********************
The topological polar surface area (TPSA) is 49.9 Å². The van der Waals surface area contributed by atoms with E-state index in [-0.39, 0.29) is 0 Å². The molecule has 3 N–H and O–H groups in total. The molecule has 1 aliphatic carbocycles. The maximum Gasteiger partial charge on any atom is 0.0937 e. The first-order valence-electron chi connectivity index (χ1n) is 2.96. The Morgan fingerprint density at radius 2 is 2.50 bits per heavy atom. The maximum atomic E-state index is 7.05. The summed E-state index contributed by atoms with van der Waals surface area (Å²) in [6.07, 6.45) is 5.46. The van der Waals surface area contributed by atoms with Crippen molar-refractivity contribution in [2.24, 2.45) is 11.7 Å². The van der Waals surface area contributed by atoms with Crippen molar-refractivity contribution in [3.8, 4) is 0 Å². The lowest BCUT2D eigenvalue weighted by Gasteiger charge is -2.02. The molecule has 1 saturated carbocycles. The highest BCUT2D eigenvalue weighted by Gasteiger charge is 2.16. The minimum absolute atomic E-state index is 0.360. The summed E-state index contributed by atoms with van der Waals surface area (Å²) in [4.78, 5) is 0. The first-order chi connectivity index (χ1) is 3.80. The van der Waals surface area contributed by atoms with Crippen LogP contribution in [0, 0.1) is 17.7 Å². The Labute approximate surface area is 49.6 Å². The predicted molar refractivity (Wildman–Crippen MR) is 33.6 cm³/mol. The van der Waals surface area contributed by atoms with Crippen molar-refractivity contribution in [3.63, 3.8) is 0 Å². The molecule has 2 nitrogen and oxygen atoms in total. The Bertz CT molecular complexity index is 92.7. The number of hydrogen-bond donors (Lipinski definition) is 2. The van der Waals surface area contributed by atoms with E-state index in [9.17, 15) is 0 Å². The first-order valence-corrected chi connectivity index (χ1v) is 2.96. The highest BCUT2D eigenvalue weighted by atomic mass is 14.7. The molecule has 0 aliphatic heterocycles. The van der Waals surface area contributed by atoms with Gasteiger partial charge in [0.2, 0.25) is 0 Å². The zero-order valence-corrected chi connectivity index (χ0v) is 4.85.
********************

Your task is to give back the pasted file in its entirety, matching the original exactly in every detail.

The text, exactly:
The topological polar surface area (TPSA) is 49.9 Å². The van der Waals surface area contributed by atoms with E-state index in [-0.39, 0.29) is 0 Å². The molecule has 3 N–H and O–H groups in total. The molecule has 1 aliphatic carbocycles. The maximum Gasteiger partial charge on any atom is 0.0937 e. The first-order valence-electron chi connectivity index (χ1n) is 2.96. The Morgan fingerprint density at radius 2 is 2.50 bits per heavy atom. The maximum atomic E-state index is 7.05. The summed E-state index contributed by atoms with van der Waals surface area (Å²) in [6.07, 6.45) is 5.46. The van der Waals surface area contributed by atoms with Crippen molar-refractivity contribution in [2.24, 2.45) is 11.7 Å². The van der Waals surface area contributed by atoms with Crippen molar-refractivity contribution in [3.8, 4) is 0 Å². The lowest BCUT2D eigenvalue weighted by Gasteiger charge is -2.02. The molecule has 1 saturated carbocycles. The highest BCUT2D eigenvalue weighted by Gasteiger charge is 2.16. The minimum absolute atomic E-state index is 0.360. The summed E-state index contributed by atoms with van der Waals surface area (Å²) in [4.78, 5) is 0. The first-order chi connectivity index (χ1) is 3.80. The van der Waals surface area contributed by atoms with Crippen LogP contribution in [0, 0.1) is 17.7 Å². The Labute approximate surface area is 49.6 Å². The predicted molar refractivity (Wildman–Crippen MR) is 33.6 cm³/mol. The van der Waals surface area contributed by atoms with Crippen molar-refractivity contribution in [3.63, 3.8) is 0 Å². The molecule has 2 nitrogen and oxygen atoms in total. The Bertz CT molecular complexity index is 92.7. The number of hydrogen-bond donors (Lipinski definition) is 2. The van der Waals surface area contributed by atoms with E-state index in [9.17, 15) is 0 Å². The first-order valence-corrected chi connectivity index (χ1v) is 2.96. The highest BCUT2D eigenvalue weighted by atomic mass is 14.7. The molecule has 0 aliphatic heterocycles. The van der Waals surface area contributed by atoms with Gasteiger partial charge in [0.2, 0.25) is 0 Å². The zero-order valence-corrected chi connectivity index (χ0v) is 4.85.